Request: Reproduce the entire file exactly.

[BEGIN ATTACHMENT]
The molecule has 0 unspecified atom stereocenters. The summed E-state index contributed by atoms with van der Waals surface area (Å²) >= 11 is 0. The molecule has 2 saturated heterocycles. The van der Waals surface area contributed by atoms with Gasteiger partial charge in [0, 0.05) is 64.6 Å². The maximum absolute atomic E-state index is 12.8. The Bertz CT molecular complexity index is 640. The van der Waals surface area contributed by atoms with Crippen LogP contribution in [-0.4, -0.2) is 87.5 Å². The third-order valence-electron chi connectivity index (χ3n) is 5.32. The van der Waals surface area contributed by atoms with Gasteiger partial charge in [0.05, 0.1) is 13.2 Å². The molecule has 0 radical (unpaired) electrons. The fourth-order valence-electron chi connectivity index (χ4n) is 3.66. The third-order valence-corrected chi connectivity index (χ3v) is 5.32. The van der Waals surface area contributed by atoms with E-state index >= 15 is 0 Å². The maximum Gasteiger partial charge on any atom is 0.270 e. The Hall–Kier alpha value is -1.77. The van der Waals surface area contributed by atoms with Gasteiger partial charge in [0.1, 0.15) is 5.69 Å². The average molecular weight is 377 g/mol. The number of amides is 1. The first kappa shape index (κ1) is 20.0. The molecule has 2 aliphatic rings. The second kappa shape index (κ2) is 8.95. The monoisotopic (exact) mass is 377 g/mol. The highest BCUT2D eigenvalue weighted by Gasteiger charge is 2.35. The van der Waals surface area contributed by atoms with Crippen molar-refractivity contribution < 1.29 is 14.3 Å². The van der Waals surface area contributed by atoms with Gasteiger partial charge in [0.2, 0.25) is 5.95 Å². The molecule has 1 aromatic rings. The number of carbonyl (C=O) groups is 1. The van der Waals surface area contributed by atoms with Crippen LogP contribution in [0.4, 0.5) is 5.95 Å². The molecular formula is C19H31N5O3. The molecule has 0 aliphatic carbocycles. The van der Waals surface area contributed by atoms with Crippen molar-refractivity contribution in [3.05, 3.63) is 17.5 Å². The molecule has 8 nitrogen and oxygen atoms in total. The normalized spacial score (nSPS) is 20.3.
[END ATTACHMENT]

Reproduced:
The molecule has 0 unspecified atom stereocenters. The summed E-state index contributed by atoms with van der Waals surface area (Å²) >= 11 is 0. The molecule has 2 saturated heterocycles. The van der Waals surface area contributed by atoms with Gasteiger partial charge in [0, 0.05) is 64.6 Å². The maximum absolute atomic E-state index is 12.8. The Bertz CT molecular complexity index is 640. The van der Waals surface area contributed by atoms with Crippen LogP contribution in [-0.4, -0.2) is 87.5 Å². The third-order valence-electron chi connectivity index (χ3n) is 5.32. The van der Waals surface area contributed by atoms with Gasteiger partial charge in [0.05, 0.1) is 13.2 Å². The molecule has 0 radical (unpaired) electrons. The fourth-order valence-electron chi connectivity index (χ4n) is 3.66. The third-order valence-corrected chi connectivity index (χ3v) is 5.32. The van der Waals surface area contributed by atoms with E-state index >= 15 is 0 Å². The maximum Gasteiger partial charge on any atom is 0.270 e. The Hall–Kier alpha value is -1.77. The van der Waals surface area contributed by atoms with Gasteiger partial charge in [0.1, 0.15) is 5.69 Å². The average molecular weight is 377 g/mol. The number of amides is 1. The first kappa shape index (κ1) is 20.0. The molecule has 2 aliphatic rings. The second kappa shape index (κ2) is 8.95. The monoisotopic (exact) mass is 377 g/mol. The highest BCUT2D eigenvalue weighted by Gasteiger charge is 2.35. The van der Waals surface area contributed by atoms with Crippen molar-refractivity contribution < 1.29 is 14.3 Å². The van der Waals surface area contributed by atoms with Gasteiger partial charge in [0.2, 0.25) is 5.95 Å². The molecule has 1 aromatic rings. The number of carbonyl (C=O) groups is 1. The van der Waals surface area contributed by atoms with Crippen LogP contribution in [0.4, 0.5) is 5.95 Å². The molecular formula is C19H31N5O3. The molecule has 0 aliphatic carbocycles. The van der Waals surface area contributed by atoms with Crippen molar-refractivity contribution in [3.05, 3.63) is 17.5 Å². The molecule has 8 nitrogen and oxygen atoms in total. The normalized spacial score (nSPS) is 20.3.